Historically, the term “velina” referred to the press releases sent by the Ministry of Culture to newspapers in Fascist Italy. These releases reported facts, and most often the government’s interpretation of facts, to the newspapers. In the years that followed the term became a common one in political jargon, used to identify official and not so official communications between the offices of political parties and those of newspapers and TV news stations.
The definition of veline began to change when Antonio Ricci started using the term for the showgirls that assisted the hosts of his satirical newscast Striscia la Notizia. Little did Ricci know, but by doing so he was going to change the face of Italian TV forever. From the day the program first aired in 1988 Italians took notice of the beautiful assistants and it came to pass that being selected as a velina was quite prestigious and a great way to jumpstart an acting career or make a name for yourself in the public eye.
The veline gained some much attention on Italian TV that the name soon became synonymous with showgirl. After Striscia la Notizia, many TV shows began employing attractive, scantily clad assistants that engaged in sexy dance moves. In fact, this phenomenon of having sexy girls on any number of shows has come to be seen as something quintessentially Italian. Letterine, schedine and many other something-ine invaded Italian TV screens and gossip magazines.
Apparently, it wasn’t just the viewing public falling for these gorgeous girls. The “-ines” and Italian football (that’s soccer, for you Americans) players have a strong reciprocal attraction. Elisabetta Canalis, the former girlfriend of George Clooney, and one of the most famous of all the veline, had a long relationship with soccer superstar Christian Vieri, who went on to date other veline, some his ex’s colleagues from Striscia la Notizia, like the American-born Melissa Satta (who grew up in Sardegna like Canalis did). Ilary Blasi, wife of AS Roma captain Francesco Totti, began her career as a letterina and is now a big name in Italian TV. And Canalis and Blasi are not the only ones who have gone on to bigger and better things, career-wise. Some veline have even gone into politics, perhaps finding an easier road because of Prime Minister Berlusconi’s appreciation of beautiful women.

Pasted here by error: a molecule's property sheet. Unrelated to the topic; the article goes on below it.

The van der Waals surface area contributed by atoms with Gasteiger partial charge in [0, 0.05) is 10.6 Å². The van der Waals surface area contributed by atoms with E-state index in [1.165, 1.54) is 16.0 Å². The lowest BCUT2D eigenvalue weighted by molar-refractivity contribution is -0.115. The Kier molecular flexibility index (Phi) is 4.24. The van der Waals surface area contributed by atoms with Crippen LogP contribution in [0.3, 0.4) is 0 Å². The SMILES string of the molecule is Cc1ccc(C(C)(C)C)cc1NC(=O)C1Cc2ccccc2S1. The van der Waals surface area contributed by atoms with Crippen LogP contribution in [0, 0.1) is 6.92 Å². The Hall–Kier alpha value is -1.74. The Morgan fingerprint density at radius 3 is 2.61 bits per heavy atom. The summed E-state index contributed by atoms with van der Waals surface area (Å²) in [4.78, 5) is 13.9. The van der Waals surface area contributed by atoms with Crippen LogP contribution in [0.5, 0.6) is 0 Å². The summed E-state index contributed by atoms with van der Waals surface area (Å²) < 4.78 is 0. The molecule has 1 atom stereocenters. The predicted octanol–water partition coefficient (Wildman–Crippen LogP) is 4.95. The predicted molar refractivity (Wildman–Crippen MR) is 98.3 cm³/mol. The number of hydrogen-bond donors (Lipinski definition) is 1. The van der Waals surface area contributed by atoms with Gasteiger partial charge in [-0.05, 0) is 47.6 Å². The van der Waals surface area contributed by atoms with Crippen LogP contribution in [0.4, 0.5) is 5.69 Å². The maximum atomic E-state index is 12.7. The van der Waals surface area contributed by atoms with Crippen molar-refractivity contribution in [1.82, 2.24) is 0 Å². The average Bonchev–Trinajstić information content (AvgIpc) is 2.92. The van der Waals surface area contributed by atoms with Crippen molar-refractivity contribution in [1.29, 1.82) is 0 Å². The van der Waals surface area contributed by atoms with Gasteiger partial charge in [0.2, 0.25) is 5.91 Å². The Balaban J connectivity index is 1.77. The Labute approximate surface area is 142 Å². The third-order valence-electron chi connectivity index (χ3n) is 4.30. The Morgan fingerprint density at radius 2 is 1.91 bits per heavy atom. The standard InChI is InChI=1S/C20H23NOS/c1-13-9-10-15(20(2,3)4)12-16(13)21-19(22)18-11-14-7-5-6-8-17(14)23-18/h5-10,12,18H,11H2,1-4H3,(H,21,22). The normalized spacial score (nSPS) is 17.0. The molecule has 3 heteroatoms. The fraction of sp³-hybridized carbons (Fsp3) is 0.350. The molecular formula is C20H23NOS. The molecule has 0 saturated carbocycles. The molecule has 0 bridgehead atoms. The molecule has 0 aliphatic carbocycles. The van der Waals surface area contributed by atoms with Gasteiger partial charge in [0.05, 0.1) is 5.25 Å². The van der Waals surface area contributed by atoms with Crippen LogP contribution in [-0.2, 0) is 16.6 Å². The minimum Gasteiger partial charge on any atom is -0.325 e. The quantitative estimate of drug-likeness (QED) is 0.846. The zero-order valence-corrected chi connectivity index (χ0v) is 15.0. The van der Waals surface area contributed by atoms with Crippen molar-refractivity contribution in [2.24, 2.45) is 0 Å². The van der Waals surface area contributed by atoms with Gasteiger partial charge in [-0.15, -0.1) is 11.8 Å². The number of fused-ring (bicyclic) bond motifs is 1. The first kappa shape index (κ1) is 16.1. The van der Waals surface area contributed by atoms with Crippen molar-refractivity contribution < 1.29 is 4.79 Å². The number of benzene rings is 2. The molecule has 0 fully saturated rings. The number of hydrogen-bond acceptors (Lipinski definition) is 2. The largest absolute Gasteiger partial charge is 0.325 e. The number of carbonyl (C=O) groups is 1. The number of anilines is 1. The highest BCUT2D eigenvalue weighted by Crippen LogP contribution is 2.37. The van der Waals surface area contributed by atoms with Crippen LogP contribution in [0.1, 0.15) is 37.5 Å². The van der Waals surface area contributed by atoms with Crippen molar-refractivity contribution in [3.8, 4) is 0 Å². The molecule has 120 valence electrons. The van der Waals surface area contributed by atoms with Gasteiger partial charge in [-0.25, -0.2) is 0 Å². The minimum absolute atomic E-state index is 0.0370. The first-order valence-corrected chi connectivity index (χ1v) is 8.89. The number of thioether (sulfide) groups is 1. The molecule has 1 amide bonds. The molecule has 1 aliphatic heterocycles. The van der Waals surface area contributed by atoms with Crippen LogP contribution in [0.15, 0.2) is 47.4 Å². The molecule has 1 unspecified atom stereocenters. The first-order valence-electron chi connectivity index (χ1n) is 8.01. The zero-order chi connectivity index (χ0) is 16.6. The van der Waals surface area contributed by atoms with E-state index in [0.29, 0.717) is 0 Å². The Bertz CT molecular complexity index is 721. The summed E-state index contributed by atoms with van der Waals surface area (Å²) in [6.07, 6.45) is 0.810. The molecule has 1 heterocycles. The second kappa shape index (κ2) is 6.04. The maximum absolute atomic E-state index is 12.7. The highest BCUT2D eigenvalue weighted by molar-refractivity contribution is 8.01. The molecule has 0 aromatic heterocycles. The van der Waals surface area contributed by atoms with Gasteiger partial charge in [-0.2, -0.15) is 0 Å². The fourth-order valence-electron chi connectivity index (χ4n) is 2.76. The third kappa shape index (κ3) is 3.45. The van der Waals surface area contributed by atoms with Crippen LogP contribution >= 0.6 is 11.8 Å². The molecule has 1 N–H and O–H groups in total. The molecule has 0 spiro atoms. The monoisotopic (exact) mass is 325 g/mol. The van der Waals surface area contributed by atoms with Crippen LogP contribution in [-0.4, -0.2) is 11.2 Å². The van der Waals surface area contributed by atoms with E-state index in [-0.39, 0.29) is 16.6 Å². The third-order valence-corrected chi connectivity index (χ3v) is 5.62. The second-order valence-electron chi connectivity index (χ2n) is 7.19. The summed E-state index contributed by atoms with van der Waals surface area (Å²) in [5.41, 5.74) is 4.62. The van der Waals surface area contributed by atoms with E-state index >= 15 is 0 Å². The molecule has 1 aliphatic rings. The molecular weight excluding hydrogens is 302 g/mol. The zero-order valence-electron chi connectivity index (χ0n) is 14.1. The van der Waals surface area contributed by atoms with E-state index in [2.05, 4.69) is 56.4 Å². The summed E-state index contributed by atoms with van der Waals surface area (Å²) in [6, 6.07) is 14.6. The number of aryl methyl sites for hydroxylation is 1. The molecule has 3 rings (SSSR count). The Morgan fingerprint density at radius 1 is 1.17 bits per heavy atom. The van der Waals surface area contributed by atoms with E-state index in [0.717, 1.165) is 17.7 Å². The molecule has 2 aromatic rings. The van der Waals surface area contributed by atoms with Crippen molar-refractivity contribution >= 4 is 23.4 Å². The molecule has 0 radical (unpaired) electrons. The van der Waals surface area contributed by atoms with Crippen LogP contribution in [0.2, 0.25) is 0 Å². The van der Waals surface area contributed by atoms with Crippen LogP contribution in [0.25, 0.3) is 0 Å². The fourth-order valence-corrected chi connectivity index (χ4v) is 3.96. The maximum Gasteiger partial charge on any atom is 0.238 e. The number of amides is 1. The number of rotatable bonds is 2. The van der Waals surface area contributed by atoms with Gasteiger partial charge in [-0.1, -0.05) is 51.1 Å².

Veline and their -ine colleagues are also choice subjects for many sexy calendars. If you have a passion for tasteful nudes there is a very high chance that some of your favourite photos feature an Italian showgirl or two.
These women are so popular and visible in Italy that many a young Italian girl, when asked what she wants to be when she grows up, promptly answers “a velina.” To help these young women achieve their dreams Antonio Ricci, who originally coined the velina term, decided to cash in on his invention. Ricci created a show, aptly named Veline, which was a reality show/beauty pageant where contestants compete to be the new veline on Striscia la Notizia.
Many years have passed since 1988 and Striscia la Notizia is still a popular daily offering on Italian TV, while the veline and other “-ines” are more popular than ever and a constant presence on almost every entertainment TV show in Italy. Women like Elisabetta Canalis, Maddalena Corvaglia, Giorgia Palmas, Elena Barolo, Vera Atyushkina and Lucia Galeone are a few of the more popular showgirls who are now famous throughout Italy. A quick search on Google Images will tell you why.
If you want to improve your Italian, you can look two websites dedicated to these showgirls: http://digilander.libero.it/velinedistriscia/ and the official site for veline, http://www.veline.mediaset.it/